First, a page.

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Construction

Page history last edited by PBworks 17 years, 3 months ago
Construction
     The Flavian Amphitheater was built in the center of Rome where all citizens could enjoy its entertainment. The Colosseum was constructed in a twenty-foot deep lakebed. To begin the construction effort laborers had to remove 33,000 tons of soil from the lakebed to allow for this massive structure. This is because the Colosseum was so large that it needed supports forty feet deep in the soil to keep it stable. Once all the soil was cleared away architects would start using one of the newest Roman inventions; concrete. Concrete was a mixture of sand, soil, and water. The construction foremen poured concrete into the trench where the Colosseum would later be, once the concrete was dry the laborers added brick retaining walls to support the weight of the amphitheatre. As the stonemasons got closer to ground level the clay wasn’t as strong, in response to this, the stonemasons added bricks to the clay and then poured concrete around them to provide a stable foundation. This completed the basement of the Colosseum, which was where the slaves and performers would reside before and after the shows.
     The Podium was the first floor of the Colosseum. The Podium was reserved for the most prominent government officials, such as the emperor, senators, and dignitaries. The floor of the Podium was built on three layers of travertine stone. To keep the stone stable each block was bonded with melted bronze, when the bronze hardened it acted as cement. The Colosseum had seven internal layers, or piers. Pier one is the tallest set of columns and is the outermost set of columns. The façade, which was made of marble, was held in place by these columns. A façade is an ornate wall on the front of a building. The seventh pier is the shortest set of columns and is closest to the arena floor. Piers one, two, three, six, and seven are freestanding, and have no walls connecting them. In between these piers were corridors that went around the entire arena giving access to the many sets of stairs. This system of corridors, staircases, and arches would allow everyone in the amphitheatre to leave in about ten minutes. Piers one, two, six, and seven were made of travertine stone. Piers three, four, and five are made of tufa stone, which was also used, in the radial wall. The radial wall supported the weight of the Colosseum and all of its guests. The other piers were used to channel weight from arches down to the lakebed. Each pier was designed to hold tons of stone and to allow fifty thousand spectators to watch the shows.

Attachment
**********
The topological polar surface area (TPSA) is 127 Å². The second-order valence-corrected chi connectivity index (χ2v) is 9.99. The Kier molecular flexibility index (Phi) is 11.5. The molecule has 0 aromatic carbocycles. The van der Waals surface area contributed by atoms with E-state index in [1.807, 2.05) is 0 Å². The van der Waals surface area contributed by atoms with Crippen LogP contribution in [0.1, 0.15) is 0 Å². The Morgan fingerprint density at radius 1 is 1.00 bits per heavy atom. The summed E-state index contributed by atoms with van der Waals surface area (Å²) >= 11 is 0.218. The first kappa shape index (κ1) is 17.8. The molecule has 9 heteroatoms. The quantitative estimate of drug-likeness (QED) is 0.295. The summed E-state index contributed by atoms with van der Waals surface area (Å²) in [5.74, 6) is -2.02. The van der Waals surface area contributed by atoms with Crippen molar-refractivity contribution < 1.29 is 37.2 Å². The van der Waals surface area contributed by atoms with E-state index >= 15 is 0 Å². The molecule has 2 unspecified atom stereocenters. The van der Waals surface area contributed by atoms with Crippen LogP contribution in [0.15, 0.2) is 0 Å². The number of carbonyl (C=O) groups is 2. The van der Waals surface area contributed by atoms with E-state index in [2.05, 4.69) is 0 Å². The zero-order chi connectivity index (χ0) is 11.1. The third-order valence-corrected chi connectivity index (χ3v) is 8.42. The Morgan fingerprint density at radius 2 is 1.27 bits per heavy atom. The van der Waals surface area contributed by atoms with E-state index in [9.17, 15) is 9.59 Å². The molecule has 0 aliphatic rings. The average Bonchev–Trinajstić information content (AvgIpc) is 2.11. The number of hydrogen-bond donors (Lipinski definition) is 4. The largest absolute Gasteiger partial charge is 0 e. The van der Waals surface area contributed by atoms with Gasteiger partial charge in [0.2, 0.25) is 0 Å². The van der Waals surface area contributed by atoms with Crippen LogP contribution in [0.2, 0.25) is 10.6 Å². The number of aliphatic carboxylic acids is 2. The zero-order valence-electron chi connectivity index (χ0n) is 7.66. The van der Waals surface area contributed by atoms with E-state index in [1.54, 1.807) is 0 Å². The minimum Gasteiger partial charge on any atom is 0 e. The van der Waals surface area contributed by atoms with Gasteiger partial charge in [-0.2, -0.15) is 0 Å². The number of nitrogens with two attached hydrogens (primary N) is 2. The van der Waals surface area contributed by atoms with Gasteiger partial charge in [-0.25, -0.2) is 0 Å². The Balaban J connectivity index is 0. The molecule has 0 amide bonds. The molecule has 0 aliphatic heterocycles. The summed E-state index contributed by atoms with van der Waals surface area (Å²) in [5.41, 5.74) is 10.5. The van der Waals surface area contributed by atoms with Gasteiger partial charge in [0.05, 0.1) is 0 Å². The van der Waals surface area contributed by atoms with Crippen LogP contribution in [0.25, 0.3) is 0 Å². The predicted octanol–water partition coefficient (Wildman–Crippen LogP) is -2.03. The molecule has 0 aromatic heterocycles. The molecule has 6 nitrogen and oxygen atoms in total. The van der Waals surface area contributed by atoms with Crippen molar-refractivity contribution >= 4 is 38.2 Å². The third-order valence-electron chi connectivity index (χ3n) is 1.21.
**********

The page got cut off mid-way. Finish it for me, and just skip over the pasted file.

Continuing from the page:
There were four upper layers to the Colosseum along with the Podium, and they were much more complicated to build than the Podium was. The second layer was called the ima cavea and sat officers and other government officials. The third layer, which held the radial wall, was called the media cavea, and held soldiers and the “ordinary citizens.” The fourth layer was called the summa caveal and sat foreigners, slaves, and the poor. The fifth level was where women watched the performances; this layer was called the summum maenianum on ligneis. The architects had to get tons of stone into the air and into place on these four levels of the Colosseum. The Romans used a crane that helped them lay the stones on the upper layers. The engineers wanted the upper layers to be as light as possible so that the Colosseum would not collapse under its own weight. Instead of using tufa for these layers they used concrete and brick. Concrete and brick are much lighter than tufa. The radial wall on the media cavea was also built of concrete and brick.Concrete and brick were the main materials used in the upper levels of the Flavian Amphitheatre.
     The Colosseum was a state of the art building of its time. The structure contained fountains and toilets, which were connected to a system of aqueducts. The Flavian Amphitheatre also needed ways in which to support its massive weight. The Romans used arches as the major support system in the Colosseum. Arches were used in many places in the Colosseum including the corridors. The halls in the building were barrel vaulted. The barrel vaulted halls in the Colosseum used arches to transfer weight from the arches down through columns. In arches, weight pushes down on the top of the arch at its keystone then the weight gets channeled down the sides of the arches through columns and safely to the ground. The arch was one of the most important architectural features used in the Colosseum, and is now used in many buildings around the world.

 

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